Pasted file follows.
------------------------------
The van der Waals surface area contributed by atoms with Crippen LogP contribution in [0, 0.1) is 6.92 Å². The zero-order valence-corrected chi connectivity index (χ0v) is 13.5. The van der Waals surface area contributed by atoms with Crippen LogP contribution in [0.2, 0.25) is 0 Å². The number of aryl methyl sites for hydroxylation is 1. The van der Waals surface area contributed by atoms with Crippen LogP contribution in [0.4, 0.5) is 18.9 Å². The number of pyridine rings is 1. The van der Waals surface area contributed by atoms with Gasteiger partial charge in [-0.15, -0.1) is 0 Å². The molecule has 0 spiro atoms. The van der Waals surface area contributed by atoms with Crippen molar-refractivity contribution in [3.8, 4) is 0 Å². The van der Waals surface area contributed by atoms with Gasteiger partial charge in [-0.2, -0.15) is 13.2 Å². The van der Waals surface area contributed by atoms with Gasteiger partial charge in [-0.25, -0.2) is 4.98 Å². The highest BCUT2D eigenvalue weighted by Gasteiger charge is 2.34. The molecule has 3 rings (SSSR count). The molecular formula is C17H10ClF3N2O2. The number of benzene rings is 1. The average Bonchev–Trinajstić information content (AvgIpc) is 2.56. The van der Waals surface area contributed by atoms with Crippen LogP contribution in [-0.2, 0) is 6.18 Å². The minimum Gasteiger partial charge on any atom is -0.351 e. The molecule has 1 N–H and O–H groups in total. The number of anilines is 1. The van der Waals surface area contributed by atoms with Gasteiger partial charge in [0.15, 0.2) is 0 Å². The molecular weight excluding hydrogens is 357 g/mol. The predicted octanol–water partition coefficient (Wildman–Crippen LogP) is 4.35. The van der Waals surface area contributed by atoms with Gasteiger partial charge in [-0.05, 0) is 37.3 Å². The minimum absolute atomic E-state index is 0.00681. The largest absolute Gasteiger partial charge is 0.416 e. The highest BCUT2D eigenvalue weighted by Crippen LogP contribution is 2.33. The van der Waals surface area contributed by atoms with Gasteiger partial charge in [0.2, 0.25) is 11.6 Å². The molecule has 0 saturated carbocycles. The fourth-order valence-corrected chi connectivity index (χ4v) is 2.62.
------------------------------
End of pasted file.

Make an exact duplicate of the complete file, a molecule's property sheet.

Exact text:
The van der Waals surface area contributed by atoms with Crippen LogP contribution in [0, 0.1) is 6.92 Å². The zero-order valence-corrected chi connectivity index (χ0v) is 13.5. The van der Waals surface area contributed by atoms with Crippen LogP contribution in [0.2, 0.25) is 0 Å². The number of aryl methyl sites for hydroxylation is 1. The van der Waals surface area contributed by atoms with Crippen LogP contribution in [0.4, 0.5) is 18.9 Å². The number of pyridine rings is 1. The van der Waals surface area contributed by atoms with Gasteiger partial charge in [-0.15, -0.1) is 0 Å². The molecule has 0 spiro atoms. The van der Waals surface area contributed by atoms with Crippen molar-refractivity contribution in [3.8, 4) is 0 Å². The van der Waals surface area contributed by atoms with Gasteiger partial charge in [-0.2, -0.15) is 13.2 Å². The van der Waals surface area contributed by atoms with Gasteiger partial charge in [-0.25, -0.2) is 4.98 Å². The highest BCUT2D eigenvalue weighted by Gasteiger charge is 2.34. The molecule has 3 rings (SSSR count). The molecular formula is C17H10ClF3N2O2. The number of benzene rings is 1. The average Bonchev–Trinajstić information content (AvgIpc) is 2.56. The van der Waals surface area contributed by atoms with Crippen LogP contribution in [-0.2, 0) is 6.18 Å². The minimum Gasteiger partial charge on any atom is -0.351 e. The molecule has 1 N–H and O–H groups in total. The number of anilines is 1. The van der Waals surface area contributed by atoms with Gasteiger partial charge in [0.15, 0.2) is 0 Å². The molecular weight excluding hydrogens is 357 g/mol. The predicted octanol–water partition coefficient (Wildman–Crippen LogP) is 4.35. The van der Waals surface area contributed by atoms with Gasteiger partial charge in [-0.05, 0) is 37.3 Å². The minimum absolute atomic E-state index is 0.00681. The largest absolute Gasteiger partial charge is 0.416 e. The highest BCUT2D eigenvalue weighted by Crippen LogP contribution is 2.33. The van der Waals surface area contributed by atoms with Gasteiger partial charge in [0.2, 0.25) is 11.6 Å². The molecule has 0 saturated carbocycles. The fourth-order valence-corrected chi connectivity index (χ4v) is 2.62.